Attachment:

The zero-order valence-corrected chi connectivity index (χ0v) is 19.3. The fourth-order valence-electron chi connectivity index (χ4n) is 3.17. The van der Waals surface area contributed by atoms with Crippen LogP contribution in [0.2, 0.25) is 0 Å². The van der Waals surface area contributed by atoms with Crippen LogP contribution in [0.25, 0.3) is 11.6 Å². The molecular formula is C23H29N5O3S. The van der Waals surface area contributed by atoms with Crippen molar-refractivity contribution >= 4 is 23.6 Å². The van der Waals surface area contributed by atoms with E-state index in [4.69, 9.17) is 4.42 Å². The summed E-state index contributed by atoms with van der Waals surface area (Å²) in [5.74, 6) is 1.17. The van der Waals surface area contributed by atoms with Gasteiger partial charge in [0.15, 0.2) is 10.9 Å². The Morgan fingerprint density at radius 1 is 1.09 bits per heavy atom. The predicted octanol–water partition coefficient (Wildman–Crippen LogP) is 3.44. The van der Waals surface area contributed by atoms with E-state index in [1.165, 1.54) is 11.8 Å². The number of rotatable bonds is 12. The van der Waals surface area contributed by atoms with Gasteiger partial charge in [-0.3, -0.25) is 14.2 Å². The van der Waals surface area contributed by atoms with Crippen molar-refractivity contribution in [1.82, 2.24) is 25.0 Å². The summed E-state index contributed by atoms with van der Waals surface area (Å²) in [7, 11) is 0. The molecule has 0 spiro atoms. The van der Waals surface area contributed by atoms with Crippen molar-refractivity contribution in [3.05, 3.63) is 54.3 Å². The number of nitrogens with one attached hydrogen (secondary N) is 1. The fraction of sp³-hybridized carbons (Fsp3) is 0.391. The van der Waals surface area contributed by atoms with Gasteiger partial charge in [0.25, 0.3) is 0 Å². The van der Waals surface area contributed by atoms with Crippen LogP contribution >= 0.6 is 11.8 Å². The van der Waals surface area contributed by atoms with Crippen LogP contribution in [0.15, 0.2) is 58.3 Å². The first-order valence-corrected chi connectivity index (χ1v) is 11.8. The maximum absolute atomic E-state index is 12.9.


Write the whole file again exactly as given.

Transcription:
The zero-order valence-corrected chi connectivity index (χ0v) is 19.3. The fourth-order valence-electron chi connectivity index (χ4n) is 3.17. The van der Waals surface area contributed by atoms with Crippen LogP contribution in [0.2, 0.25) is 0 Å². The van der Waals surface area contributed by atoms with Crippen LogP contribution in [0.25, 0.3) is 11.6 Å². The molecular formula is C23H29N5O3S. The van der Waals surface area contributed by atoms with Crippen molar-refractivity contribution >= 4 is 23.6 Å². The van der Waals surface area contributed by atoms with E-state index in [4.69, 9.17) is 4.42 Å². The summed E-state index contributed by atoms with van der Waals surface area (Å²) in [5.74, 6) is 1.17. The van der Waals surface area contributed by atoms with Gasteiger partial charge in [0.15, 0.2) is 10.9 Å². The Morgan fingerprint density at radius 1 is 1.09 bits per heavy atom. The predicted octanol–water partition coefficient (Wildman–Crippen LogP) is 3.44. The van der Waals surface area contributed by atoms with E-state index in [1.165, 1.54) is 11.8 Å². The number of rotatable bonds is 12. The van der Waals surface area contributed by atoms with Gasteiger partial charge in [-0.3, -0.25) is 14.2 Å². The van der Waals surface area contributed by atoms with Crippen molar-refractivity contribution in [1.82, 2.24) is 25.0 Å². The summed E-state index contributed by atoms with van der Waals surface area (Å²) in [7, 11) is 0. The molecule has 0 spiro atoms. The van der Waals surface area contributed by atoms with Crippen molar-refractivity contribution in [3.05, 3.63) is 54.3 Å². The number of nitrogens with one attached hydrogen (secondary N) is 1. The fraction of sp³-hybridized carbons (Fsp3) is 0.391. The van der Waals surface area contributed by atoms with Gasteiger partial charge in [0.25, 0.3) is 0 Å². The van der Waals surface area contributed by atoms with Crippen LogP contribution >= 0.6 is 11.8 Å². The van der Waals surface area contributed by atoms with Crippen LogP contribution in [0.15, 0.2) is 58.3 Å². The first-order valence-corrected chi connectivity index (χ1v) is 11.8. The maximum absolute atomic E-state index is 12.9.